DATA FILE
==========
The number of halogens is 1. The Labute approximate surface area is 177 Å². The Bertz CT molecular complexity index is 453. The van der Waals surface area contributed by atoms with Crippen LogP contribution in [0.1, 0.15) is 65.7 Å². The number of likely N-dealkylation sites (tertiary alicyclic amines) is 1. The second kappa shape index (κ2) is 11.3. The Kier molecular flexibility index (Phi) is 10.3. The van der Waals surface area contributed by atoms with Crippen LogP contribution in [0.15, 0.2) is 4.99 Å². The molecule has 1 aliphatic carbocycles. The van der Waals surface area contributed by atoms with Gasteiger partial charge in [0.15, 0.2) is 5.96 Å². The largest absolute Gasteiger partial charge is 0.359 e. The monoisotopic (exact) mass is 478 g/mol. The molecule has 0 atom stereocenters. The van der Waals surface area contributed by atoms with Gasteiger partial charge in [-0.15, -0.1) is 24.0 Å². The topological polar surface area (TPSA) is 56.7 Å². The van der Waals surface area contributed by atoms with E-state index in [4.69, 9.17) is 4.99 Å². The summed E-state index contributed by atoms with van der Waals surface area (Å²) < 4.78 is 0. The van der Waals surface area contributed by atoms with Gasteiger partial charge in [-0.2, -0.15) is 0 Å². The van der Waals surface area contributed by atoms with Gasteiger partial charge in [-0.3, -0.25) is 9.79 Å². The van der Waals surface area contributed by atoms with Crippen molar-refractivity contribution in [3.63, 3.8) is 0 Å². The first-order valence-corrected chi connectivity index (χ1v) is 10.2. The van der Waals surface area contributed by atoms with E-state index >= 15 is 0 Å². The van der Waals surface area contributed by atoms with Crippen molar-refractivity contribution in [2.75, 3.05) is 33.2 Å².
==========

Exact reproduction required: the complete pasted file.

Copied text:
The number of halogens is 1. The Labute approximate surface area is 177 Å². The Bertz CT molecular complexity index is 453. The van der Waals surface area contributed by atoms with Crippen LogP contribution in [0.1, 0.15) is 65.7 Å². The number of likely N-dealkylation sites (tertiary alicyclic amines) is 1. The second kappa shape index (κ2) is 11.3. The Kier molecular flexibility index (Phi) is 10.3. The van der Waals surface area contributed by atoms with Crippen LogP contribution in [0.15, 0.2) is 4.99 Å². The molecule has 1 aliphatic carbocycles. The van der Waals surface area contributed by atoms with Gasteiger partial charge in [0.15, 0.2) is 5.96 Å². The largest absolute Gasteiger partial charge is 0.359 e. The monoisotopic (exact) mass is 478 g/mol. The molecule has 0 atom stereocenters. The van der Waals surface area contributed by atoms with Gasteiger partial charge in [-0.15, -0.1) is 24.0 Å². The topological polar surface area (TPSA) is 56.7 Å². The van der Waals surface area contributed by atoms with E-state index in [4.69, 9.17) is 4.99 Å². The summed E-state index contributed by atoms with van der Waals surface area (Å²) < 4.78 is 0. The van der Waals surface area contributed by atoms with Gasteiger partial charge in [-0.2, -0.15) is 0 Å². The van der Waals surface area contributed by atoms with Gasteiger partial charge in [-0.3, -0.25) is 9.79 Å². The van der Waals surface area contributed by atoms with Crippen molar-refractivity contribution in [3.63, 3.8) is 0 Å². The first-order valence-corrected chi connectivity index (χ1v) is 10.2. The van der Waals surface area contributed by atoms with E-state index >= 15 is 0 Å². The van der Waals surface area contributed by atoms with Crippen molar-refractivity contribution in [2.75, 3.05) is 33.2 Å².